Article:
[OPE-L:1298] fictitious value

Michael Perelman (michael@ecst.csuchico.edu)
Mon, 4 Mar 1996 08:51:07 -0800

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Value represents a form of a capitalistic, mediated relationship. In a
simple barter system, we get coats exchanging for linen. As Mike L. has
been insisting, value proper refers to these relationships under conditions
where labor has been subsumed.

Even in the barter system, we get distortions of the value system. Land,
without any value, exchanges as if it has value.

Under capitalism, prices naturally deviate from values because of unequal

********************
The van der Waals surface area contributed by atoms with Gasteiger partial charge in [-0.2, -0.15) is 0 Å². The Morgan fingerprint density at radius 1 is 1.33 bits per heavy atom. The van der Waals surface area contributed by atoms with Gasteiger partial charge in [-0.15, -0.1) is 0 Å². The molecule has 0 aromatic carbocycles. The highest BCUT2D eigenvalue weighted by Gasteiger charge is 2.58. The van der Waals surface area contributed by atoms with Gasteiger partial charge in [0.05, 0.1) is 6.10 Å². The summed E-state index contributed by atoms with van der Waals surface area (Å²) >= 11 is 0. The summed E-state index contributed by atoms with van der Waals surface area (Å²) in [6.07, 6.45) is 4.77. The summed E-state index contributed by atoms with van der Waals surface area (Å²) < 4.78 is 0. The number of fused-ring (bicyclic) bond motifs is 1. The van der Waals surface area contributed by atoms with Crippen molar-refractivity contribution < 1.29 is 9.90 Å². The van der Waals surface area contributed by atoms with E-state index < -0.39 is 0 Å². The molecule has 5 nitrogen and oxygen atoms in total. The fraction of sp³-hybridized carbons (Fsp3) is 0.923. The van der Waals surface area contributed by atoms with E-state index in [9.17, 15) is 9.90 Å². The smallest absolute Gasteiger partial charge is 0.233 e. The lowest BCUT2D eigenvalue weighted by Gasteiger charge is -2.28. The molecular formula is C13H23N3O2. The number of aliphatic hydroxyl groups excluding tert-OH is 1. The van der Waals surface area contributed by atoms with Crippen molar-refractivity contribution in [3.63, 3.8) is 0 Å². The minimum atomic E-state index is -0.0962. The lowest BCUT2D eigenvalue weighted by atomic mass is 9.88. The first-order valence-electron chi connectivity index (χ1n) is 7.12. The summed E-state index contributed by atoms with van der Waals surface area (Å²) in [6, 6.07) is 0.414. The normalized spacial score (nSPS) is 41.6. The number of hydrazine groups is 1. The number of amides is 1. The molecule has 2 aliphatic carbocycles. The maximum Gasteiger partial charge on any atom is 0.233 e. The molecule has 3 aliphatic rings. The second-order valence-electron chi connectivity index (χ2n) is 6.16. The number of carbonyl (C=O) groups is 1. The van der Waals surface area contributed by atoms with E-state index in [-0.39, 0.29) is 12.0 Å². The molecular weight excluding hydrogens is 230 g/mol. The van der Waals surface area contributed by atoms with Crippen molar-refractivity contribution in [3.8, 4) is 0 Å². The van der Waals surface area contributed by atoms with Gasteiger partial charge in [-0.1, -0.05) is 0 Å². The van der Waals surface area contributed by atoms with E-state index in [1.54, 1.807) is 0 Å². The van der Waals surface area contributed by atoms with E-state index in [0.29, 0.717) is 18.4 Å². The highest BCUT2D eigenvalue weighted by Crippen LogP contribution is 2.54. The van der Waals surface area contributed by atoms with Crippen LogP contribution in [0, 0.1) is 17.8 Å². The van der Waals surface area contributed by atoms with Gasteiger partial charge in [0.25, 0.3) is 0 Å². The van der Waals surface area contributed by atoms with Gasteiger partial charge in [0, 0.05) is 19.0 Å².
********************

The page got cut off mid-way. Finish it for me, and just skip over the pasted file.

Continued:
organic composition of capitals.

Other deviations crop up because of speculative activity and other
misperceptions of the actual underlying value system. Marx includes some of
these under his concept of fictitious capital.

I see these as introducing a substantial ficiticious element into the value
system, hence fictitious value.

For Marx crises occur, in part, to eliminate fictitious values, to bring
prices more in line with the underlying value system.

I dealt with this in more detail in my 1987 Marx book.
Michael Perelman
Economics Department
California State University
Chico, CA 95929

Tel. 916-898-5321
E-Mail michael@ecst.csuchico.edu